Hovering over the toilet seat
Let’s set aside for the moment the fact that you should never ever do this, as a cardinal rule of bathroom etiquette—and consider, for the sake of argument, that you’ve decided to suspend your buttocks above the seat. This will in fact allow you to avoid physical contact with the germs on the toilet seat. But no matter what you do, the contents of the toilet bowl will become aerosolized when you flush. “There’s a small mister of everything that was in that toilet ... in the air very close to you,” Mason says. “Some of it’s gonna land on you anyway.”
Putting the lid down when you flush can help a bit here. But, Blaser says, the chances of catching any kind of illness from a toilet seat are “infinitesimally small.” You have a much better shot of getting sick from ingesting fecal bacteria than from sitting on it.
Kicking toilet handles to flush
Again, this just keeps germs on the bottom of your shoes and off your hands. You’ll still have to deal with that “mister” of toilet slurry when you flush, and as soon as you get home and take off your shoes, those germs will end up on your floor.
It's totally fine to flush with a hand as long as you wash your hands afterward—which you should be doing anyway.
Using liquid hand sanitizers
Alcohol-based hand sanitizers are just about as effective against germs as soap and water. They're also easier on your skin than hand-washing, and unlike antibacterial soaps, they don’t breed antibiotic-resistant superbacteria.
In general, you shouldn't worry about using Purell immediately after exposure to pathogens. As long as you don't touch your eyes, mouth, or any other mucosal surface, you should have plenty of time to wash away the germs—anywhere from five minutes to five hours for bacteria.
On the other hand, excessive removal of bacteria, either with soap or hand sanitizer, may hinder your body’s natural ability to fight off infection. “Remember, your skin has its own bacteria, and they don’t really want to share the niche with the invading bacteria,” says Blaser. Scrub away too much of these bacterial defenses, and you’ll actually be more vulnerable to disease.
Mason says that instead of trying to kill all bacteria—which, even if it were possible, would not be desirable—we should focus on “enrich[ing] our skin, and also our buildings and our cities, for good bacteria.” That could mean everything from installing probiotic surfaces to designing ventilation systems with microbial filtration in mind. Research into the biology of the built environment is evolving and could have wide-reaching impacts on future building design.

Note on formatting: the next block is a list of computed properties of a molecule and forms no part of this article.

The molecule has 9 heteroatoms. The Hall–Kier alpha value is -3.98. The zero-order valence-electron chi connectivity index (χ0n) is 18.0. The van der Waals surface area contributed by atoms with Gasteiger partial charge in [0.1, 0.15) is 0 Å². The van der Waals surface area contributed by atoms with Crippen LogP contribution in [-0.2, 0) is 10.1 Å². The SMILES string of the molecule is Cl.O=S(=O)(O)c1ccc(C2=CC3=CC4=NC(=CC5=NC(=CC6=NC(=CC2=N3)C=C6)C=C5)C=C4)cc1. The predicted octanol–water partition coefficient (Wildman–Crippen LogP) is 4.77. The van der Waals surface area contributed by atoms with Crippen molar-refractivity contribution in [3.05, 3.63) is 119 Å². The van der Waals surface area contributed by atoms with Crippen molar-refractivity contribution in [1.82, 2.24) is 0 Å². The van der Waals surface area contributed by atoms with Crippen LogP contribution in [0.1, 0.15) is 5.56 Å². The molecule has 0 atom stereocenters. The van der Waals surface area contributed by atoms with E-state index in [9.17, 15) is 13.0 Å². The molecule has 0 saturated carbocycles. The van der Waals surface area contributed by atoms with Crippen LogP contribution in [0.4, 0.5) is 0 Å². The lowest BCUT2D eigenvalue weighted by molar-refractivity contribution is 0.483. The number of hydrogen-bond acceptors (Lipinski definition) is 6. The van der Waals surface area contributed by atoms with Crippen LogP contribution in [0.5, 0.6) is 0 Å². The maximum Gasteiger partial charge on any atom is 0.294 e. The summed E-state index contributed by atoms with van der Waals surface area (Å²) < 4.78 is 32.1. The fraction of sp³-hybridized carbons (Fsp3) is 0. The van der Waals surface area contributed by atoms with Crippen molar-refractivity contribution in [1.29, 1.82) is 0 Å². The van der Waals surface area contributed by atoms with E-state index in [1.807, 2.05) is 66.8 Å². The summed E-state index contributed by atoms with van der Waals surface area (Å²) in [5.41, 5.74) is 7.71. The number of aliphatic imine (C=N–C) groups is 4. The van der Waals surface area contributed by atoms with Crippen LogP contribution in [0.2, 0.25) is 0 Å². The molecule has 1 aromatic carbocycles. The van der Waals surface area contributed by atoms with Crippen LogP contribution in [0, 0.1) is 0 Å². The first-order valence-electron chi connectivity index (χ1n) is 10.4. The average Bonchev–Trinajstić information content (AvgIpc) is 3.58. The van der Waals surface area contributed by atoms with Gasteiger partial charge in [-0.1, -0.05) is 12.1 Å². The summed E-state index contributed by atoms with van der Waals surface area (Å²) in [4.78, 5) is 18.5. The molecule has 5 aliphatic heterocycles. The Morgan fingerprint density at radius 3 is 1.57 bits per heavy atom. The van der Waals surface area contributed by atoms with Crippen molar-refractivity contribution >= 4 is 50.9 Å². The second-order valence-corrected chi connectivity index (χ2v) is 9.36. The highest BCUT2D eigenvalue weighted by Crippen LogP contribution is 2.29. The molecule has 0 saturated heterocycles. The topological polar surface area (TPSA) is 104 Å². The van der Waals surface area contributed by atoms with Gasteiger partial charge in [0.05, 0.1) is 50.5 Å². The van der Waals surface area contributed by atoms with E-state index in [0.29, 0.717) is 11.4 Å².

What actually works
The bottom line is that you shouldn't live in fear of high-traffic surfaces. According to Blaser, this type of contact simply isn't the way people get sick. “We don’t get much disease from surfaces,” he says.
There is no evidence that subway handholds and toilet seats are significant transmitters of disease. There is no evidence that people who commute by public transportation are more likely to get sick than people who drive. And there is no evidence that health care workers are sicker than anyone else—even though they're constantly exposed to life-threatening pathogens.
That's because it takes more than the presence of bacteria or viruses to cause disease. “Many people think that the presence of an organism is tantamount to risk of disease, but it’s not,” says Blaser. “Presence has to be there, but the risk of disease can be infinitesimally remote—so remote, in fact, that it approaches zero.”
The risk is greater during cold and flu season, however; that's when it pays to practice extra vigilance. Purell is especially effective when there are a lot of people coughing and sneezing and a high concentration of germs in the air. But in times when most people are healthy, Blaser says, it's not clear that it offers much benefit.
There are some simple things you can do to help prevent illness: Wash your hands before you handle food and after you use the bathroom. Avoid people who are sick. Don’t smoke, which lowers your immunity. Don’t bite your nails or touch your face, the main entry point for germs. And, most importantly, maintain healthy habits: eat right, exercise, and get plenty of sleep. Those are the best ways to support your immune system. Using your palm to grip a subway pole doesn't have anything to do with it.